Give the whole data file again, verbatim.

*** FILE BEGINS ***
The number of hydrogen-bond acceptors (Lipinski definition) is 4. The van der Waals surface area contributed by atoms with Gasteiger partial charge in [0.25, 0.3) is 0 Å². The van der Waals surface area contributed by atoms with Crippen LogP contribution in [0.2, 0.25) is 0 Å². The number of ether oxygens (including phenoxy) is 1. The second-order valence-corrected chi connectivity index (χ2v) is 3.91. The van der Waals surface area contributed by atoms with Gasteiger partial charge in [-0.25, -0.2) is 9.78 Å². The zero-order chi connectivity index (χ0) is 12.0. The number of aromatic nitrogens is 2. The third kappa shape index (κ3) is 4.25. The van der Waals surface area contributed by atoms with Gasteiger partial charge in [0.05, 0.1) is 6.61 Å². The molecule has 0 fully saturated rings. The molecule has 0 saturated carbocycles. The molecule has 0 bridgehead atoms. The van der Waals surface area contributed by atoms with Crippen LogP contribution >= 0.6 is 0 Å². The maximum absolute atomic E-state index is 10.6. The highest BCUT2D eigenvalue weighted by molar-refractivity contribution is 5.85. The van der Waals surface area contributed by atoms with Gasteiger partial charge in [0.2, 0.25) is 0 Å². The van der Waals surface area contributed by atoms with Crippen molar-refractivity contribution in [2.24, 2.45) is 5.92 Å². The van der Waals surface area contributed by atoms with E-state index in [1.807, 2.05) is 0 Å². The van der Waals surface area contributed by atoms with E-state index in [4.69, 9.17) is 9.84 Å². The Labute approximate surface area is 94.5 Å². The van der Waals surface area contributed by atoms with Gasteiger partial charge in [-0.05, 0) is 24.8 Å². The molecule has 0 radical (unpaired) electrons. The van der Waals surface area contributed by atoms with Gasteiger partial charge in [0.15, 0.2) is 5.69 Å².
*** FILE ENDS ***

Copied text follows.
The number of hydrogen-bond acceptors (Lipinski definition) is 4. The van der Waals surface area contributed by atoms with Gasteiger partial charge in [0.25, 0.3) is 0 Å². The van der Waals surface area contributed by atoms with Crippen LogP contribution in [0.2, 0.25) is 0 Å². The number of ether oxygens (including phenoxy) is 1. The second-order valence-corrected chi connectivity index (χ2v) is 3.91. The van der Waals surface area contributed by atoms with Gasteiger partial charge in [-0.25, -0.2) is 9.78 Å². The zero-order chi connectivity index (χ0) is 12.0. The number of aromatic nitrogens is 2. The third kappa shape index (κ3) is 4.25. The van der Waals surface area contributed by atoms with Gasteiger partial charge in [0.05, 0.1) is 6.61 Å². The molecule has 0 fully saturated rings. The molecule has 0 saturated carbocycles. The molecule has 0 bridgehead atoms. The van der Waals surface area contributed by atoms with Crippen LogP contribution >= 0.6 is 0 Å². The maximum absolute atomic E-state index is 10.6. The highest BCUT2D eigenvalue weighted by molar-refractivity contribution is 5.85. The van der Waals surface area contributed by atoms with Gasteiger partial charge in [0.2, 0.25) is 0 Å². The van der Waals surface area contributed by atoms with Crippen molar-refractivity contribution in [2.24, 2.45) is 5.92 Å². The van der Waals surface area contributed by atoms with E-state index in [1.807, 2.05) is 0 Å². The van der Waals surface area contributed by atoms with E-state index in [4.69, 9.17) is 9.84 Å². The Labute approximate surface area is 94.5 Å². The van der Waals surface area contributed by atoms with Gasteiger partial charge in [-0.05, 0) is 24.8 Å². The molecule has 0 radical (unpaired) electrons. The van der Waals surface area contributed by atoms with Gasteiger partial charge in [0.15, 0.2) is 5.69 Å².